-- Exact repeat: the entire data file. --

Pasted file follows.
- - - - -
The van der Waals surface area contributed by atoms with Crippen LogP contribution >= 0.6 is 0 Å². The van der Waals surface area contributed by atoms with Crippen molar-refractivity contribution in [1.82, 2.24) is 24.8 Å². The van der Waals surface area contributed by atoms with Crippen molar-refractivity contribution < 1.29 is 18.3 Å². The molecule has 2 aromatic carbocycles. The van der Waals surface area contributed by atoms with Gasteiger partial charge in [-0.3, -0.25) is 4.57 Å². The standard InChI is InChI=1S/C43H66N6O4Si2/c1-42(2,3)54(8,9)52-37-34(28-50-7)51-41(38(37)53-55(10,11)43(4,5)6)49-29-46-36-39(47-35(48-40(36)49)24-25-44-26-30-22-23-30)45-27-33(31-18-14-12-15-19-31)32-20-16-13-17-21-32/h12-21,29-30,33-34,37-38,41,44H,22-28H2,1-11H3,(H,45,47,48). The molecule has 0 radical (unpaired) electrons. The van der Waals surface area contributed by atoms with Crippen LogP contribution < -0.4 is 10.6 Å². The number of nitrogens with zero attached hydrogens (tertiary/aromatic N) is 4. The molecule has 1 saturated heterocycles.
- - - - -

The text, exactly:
The van der Waals surface area contributed by atoms with Crippen LogP contribution >= 0.6 is 0 Å². The van der Waals surface area contributed by atoms with Crippen molar-refractivity contribution in [1.82, 2.24) is 24.8 Å². The van der Waals surface area contributed by atoms with Crippen molar-refractivity contribution < 1.29 is 18.3 Å². The molecule has 2 aromatic carbocycles. The van der Waals surface area contributed by atoms with Gasteiger partial charge in [-0.3, -0.25) is 4.57 Å². The standard InChI is InChI=1S/C43H66N6O4Si2/c1-42(2,3)54(8,9)52-37-34(28-50-7)51-41(38(37)53-55(10,11)43(4,5)6)49-29-46-36-39(47-35(48-40(36)49)24-25-44-26-30-22-23-30)45-27-33(31-18-14-12-15-19-31)32-20-16-13-17-21-32/h12-21,29-30,33-34,37-38,41,44H,22-28H2,1-11H3,(H,45,47,48). The molecule has 0 radical (unpaired) electrons. The van der Waals surface area contributed by atoms with Crippen LogP contribution < -0.4 is 10.6 Å². The number of nitrogens with zero attached hydrogens (tertiary/aromatic N) is 4. The molecule has 1 saturated heterocycles.